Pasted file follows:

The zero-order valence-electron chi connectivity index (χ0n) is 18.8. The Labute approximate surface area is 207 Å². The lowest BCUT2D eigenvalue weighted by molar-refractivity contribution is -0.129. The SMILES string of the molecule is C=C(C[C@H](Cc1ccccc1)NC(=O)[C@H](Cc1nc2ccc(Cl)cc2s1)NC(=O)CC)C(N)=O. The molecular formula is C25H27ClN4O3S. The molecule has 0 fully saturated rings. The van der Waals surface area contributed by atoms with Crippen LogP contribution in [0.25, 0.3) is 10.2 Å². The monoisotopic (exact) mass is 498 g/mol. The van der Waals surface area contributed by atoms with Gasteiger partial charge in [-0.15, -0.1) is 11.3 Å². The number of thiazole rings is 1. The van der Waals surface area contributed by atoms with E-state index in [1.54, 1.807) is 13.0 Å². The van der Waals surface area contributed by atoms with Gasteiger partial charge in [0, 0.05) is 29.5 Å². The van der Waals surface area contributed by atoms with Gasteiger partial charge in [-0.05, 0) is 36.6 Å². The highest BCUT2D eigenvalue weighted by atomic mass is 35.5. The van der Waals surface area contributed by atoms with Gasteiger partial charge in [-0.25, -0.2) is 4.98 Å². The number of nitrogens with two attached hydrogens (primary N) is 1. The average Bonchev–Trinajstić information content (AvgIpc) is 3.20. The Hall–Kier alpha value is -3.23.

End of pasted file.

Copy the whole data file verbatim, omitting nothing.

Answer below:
The zero-order valence-electron chi connectivity index (χ0n) is 18.8. The Labute approximate surface area is 207 Å². The lowest BCUT2D eigenvalue weighted by molar-refractivity contribution is -0.129. The SMILES string of the molecule is C=C(C[C@H](Cc1ccccc1)NC(=O)[C@H](Cc1nc2ccc(Cl)cc2s1)NC(=O)CC)C(N)=O. The molecular formula is C25H27ClN4O3S. The molecule has 0 fully saturated rings. The van der Waals surface area contributed by atoms with Crippen LogP contribution in [0.25, 0.3) is 10.2 Å². The monoisotopic (exact) mass is 498 g/mol. The van der Waals surface area contributed by atoms with Gasteiger partial charge in [-0.15, -0.1) is 11.3 Å². The number of thiazole rings is 1. The van der Waals surface area contributed by atoms with E-state index in [1.54, 1.807) is 13.0 Å². The van der Waals surface area contributed by atoms with Gasteiger partial charge in [0, 0.05) is 29.5 Å². The van der Waals surface area contributed by atoms with Gasteiger partial charge in [-0.05, 0) is 36.6 Å². The highest BCUT2D eigenvalue weighted by atomic mass is 35.5. The van der Waals surface area contributed by atoms with Gasteiger partial charge in [-0.25, -0.2) is 4.98 Å². The number of nitrogens with two attached hydrogens (primary N) is 1. The average Bonchev–Trinajstić information content (AvgIpc) is 3.20. The Hall–Kier alpha value is -3.23.